5 Green Design Trends for Custom Homes

A beach house with a sand-colored exterior and white detailing.

Beach homes by Marnie Custom Homes feature sustainable NuCedar siding, made to withstand sand, wind and surf. Photo courtesy pf Dana Hoff.

Custom homes have a unique place in the world of new construction, offering an opportunity for experimentation with new eco-friendly materials and design trends that could eventually become common in all newly built homes. At the same time, architects and builders need to match their interest in green design with the desires of their customers.

“The buyers that I work with are mostly interested in sustainability, in building homes that will withstand the elements and last over time,” says Marnie Oursler, host of DIY Network’s “Big Beach Builds” and CEO of Marnie Custom Homes in Bethany Beach, Del.

For other custom home buyers, priorities include building residences that are in tune with nature and yet embrace smart technology for greater energy efficiency.

While energy efficiency is at the forefront of most green design trends, custom home builders can take efficiency and sustainability to a new level. Let’s take a look at five recent eco-friendly custom home trends:

1. Battery-operated homes with the help of Tesla

The Net-Zero Energy Coalition estimates that there are 5,000 single-family homes in the United States that use only as much energy as the home generates. Now, net-zero homes have been “perfected,” according to John Rowland, president of S2A Modular, the builders of the #GreenLuxHome.

“These homes are 100 percent self-sustaining, which means they don’t need any electricity or gas from the grid and are completely solar- and battery-operated,” Rowland says. “The Tesla Powerwall is great, but it was meant as a back-up battery, so we figured out a way to make a completely off-grid house through a combination of the Tesla battery, solar panels and a net-zero home design.”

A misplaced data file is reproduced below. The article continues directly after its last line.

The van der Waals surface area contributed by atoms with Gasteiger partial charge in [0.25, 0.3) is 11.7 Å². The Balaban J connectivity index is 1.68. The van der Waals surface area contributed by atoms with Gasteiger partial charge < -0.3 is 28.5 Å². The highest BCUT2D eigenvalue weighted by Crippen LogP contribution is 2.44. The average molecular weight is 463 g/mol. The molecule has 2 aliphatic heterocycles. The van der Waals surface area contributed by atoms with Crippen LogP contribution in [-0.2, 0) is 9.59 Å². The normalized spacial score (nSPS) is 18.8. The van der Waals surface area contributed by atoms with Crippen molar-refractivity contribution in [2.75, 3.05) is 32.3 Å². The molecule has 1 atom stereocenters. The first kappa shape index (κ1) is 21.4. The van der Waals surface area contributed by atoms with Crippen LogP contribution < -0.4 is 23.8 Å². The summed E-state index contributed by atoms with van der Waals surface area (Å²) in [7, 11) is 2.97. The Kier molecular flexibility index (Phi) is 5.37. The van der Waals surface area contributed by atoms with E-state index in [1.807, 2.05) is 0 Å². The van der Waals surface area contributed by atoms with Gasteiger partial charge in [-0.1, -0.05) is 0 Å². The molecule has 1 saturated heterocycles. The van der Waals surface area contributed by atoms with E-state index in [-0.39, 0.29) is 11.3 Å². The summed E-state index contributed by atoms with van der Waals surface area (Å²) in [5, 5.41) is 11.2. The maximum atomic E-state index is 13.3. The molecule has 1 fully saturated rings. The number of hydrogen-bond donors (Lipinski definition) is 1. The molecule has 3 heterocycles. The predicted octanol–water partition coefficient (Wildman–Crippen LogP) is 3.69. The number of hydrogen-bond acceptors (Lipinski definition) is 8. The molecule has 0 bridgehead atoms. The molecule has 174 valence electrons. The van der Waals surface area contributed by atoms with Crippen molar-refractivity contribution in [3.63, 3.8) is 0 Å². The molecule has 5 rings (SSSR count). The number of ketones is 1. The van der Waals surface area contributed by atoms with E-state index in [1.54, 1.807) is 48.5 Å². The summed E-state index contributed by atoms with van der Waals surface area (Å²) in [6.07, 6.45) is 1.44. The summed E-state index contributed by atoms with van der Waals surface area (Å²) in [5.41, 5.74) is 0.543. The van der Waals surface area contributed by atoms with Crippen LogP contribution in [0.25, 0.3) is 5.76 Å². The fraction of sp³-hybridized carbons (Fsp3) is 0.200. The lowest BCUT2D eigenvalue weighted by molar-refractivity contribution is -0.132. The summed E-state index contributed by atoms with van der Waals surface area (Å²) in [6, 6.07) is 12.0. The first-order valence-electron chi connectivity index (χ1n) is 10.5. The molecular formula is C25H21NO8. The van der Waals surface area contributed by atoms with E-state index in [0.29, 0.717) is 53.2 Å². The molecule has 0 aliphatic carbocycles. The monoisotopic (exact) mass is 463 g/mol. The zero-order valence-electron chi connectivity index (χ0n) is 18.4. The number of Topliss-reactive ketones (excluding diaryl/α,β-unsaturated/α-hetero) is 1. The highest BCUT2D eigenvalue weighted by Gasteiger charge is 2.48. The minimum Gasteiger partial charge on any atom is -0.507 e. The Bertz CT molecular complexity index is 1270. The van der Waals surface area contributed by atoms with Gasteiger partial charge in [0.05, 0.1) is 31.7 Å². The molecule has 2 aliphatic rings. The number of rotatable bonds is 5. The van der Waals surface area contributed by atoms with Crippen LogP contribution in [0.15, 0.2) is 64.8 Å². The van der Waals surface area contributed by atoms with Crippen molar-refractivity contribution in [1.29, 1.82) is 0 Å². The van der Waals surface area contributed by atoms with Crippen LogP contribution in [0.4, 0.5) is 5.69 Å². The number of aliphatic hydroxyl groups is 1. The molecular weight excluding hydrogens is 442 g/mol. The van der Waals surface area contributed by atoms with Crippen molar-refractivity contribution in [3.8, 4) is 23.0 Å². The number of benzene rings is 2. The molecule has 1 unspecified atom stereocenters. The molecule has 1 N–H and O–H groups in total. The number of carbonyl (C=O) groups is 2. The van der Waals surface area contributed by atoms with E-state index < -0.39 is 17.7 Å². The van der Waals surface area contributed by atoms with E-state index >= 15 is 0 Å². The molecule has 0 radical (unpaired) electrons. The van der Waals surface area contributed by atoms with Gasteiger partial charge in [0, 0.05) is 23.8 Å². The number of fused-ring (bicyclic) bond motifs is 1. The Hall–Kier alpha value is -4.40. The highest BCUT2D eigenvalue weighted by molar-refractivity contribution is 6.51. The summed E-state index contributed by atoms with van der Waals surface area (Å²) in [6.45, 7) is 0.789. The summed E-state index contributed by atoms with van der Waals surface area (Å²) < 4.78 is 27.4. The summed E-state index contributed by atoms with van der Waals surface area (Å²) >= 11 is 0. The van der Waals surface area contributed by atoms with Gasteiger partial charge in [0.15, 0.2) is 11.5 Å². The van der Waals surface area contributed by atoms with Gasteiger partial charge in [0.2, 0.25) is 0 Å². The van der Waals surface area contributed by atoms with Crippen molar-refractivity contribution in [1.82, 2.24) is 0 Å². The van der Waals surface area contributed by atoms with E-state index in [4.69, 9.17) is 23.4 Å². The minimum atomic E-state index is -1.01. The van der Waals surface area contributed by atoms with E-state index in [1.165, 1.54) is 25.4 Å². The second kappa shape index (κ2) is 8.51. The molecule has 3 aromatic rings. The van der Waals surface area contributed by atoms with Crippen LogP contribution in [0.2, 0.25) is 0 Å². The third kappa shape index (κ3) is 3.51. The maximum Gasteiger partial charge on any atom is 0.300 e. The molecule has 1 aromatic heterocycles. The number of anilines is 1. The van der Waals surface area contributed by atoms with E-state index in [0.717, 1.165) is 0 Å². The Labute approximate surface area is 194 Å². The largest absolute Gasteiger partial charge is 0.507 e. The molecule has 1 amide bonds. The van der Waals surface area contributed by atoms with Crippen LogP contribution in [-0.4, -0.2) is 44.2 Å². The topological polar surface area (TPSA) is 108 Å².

A modern, monochrome exterior with solar panels and Tesla Powerwalls. 

Photo courtesy of S2A Modular.


S2A Modular recently built a custom home with 18 solar panels and two Tesla Powerwalls, each of which is a lithium ion battery that measures about 3.5 feet by 2.5 feet by 6 inches and can store additional energy generated by solar panels. Energy-efficient components, extra insulation and the architectural design ensure the house needs less energy, too.

“In the past, people with solar panels would have to buy utilities when the sun went down, but this system stores enough power that it would work for a week or more even without any sun,” Rowland says.

2. Homes designed for wellness and to embrace nature

While sustainable buildings are important, new emphasis is being placed on the people who live in them, says Ricardo Santa Cruz, president and CEO of RSC and the founding partner of Mandarina, a community of custom homes under construction in Riviera Nayarit, Mexico.

“There are studies about the importance of lighting, air quality and water quality to people’s mental and physical health,” Santa Cruz says. “For example, the homes at Mandarina are designed with a circadian lighting system, which is known to increase productivity and mental clarity and improve moods.”

The way homes interact with nature impacts how you feel in them, he says. At Mandarina, for example, the homes are meant to be embedded in nature. “We designed the homes and the site to have the least environmental impact and to give users the greatest experience of being in total communion with nature,” Santa Cruz says.